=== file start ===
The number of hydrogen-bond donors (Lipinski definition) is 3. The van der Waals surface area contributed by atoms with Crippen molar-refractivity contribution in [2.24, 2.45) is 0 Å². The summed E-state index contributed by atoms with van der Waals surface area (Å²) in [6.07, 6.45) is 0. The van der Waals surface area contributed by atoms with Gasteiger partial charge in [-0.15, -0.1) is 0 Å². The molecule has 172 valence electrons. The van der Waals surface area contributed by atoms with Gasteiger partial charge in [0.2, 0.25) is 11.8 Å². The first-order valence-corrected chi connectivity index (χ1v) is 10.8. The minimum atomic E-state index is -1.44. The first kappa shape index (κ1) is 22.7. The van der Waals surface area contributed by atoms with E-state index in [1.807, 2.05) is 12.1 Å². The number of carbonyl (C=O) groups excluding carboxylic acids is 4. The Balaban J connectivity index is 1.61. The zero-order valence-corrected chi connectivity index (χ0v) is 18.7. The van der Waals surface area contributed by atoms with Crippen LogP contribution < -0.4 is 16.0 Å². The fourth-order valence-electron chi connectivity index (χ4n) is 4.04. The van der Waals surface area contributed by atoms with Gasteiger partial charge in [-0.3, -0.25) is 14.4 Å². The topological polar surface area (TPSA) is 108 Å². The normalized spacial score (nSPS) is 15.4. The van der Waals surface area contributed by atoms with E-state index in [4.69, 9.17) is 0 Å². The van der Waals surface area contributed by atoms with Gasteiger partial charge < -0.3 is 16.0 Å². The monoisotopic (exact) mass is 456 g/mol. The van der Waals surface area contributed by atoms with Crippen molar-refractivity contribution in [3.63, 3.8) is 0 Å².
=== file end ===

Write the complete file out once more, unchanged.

The number of hydrogen-bond donors (Lipinski definition) is 3. The van der Waals surface area contributed by atoms with Crippen molar-refractivity contribution in [2.24, 2.45) is 0 Å². The summed E-state index contributed by atoms with van der Waals surface area (Å²) in [6.07, 6.45) is 0. The van der Waals surface area contributed by atoms with Gasteiger partial charge in [-0.15, -0.1) is 0 Å². The molecule has 172 valence electrons. The van der Waals surface area contributed by atoms with Gasteiger partial charge in [0.2, 0.25) is 11.8 Å². The first-order valence-corrected chi connectivity index (χ1v) is 10.8. The minimum atomic E-state index is -1.44. The first kappa shape index (κ1) is 22.7. The van der Waals surface area contributed by atoms with E-state index in [1.807, 2.05) is 12.1 Å². The number of carbonyl (C=O) groups excluding carboxylic acids is 4. The Balaban J connectivity index is 1.61. The zero-order valence-corrected chi connectivity index (χ0v) is 18.7. The van der Waals surface area contributed by atoms with Crippen LogP contribution < -0.4 is 16.0 Å². The fourth-order valence-electron chi connectivity index (χ4n) is 4.04. The van der Waals surface area contributed by atoms with Gasteiger partial charge in [-0.3, -0.25) is 14.4 Å². The topological polar surface area (TPSA) is 108 Å². The normalized spacial score (nSPS) is 15.4. The van der Waals surface area contributed by atoms with E-state index in [4.69, 9.17) is 0 Å². The van der Waals surface area contributed by atoms with Gasteiger partial charge < -0.3 is 16.0 Å². The monoisotopic (exact) mass is 456 g/mol. The van der Waals surface area contributed by atoms with Crippen molar-refractivity contribution in [3.63, 3.8) is 0 Å².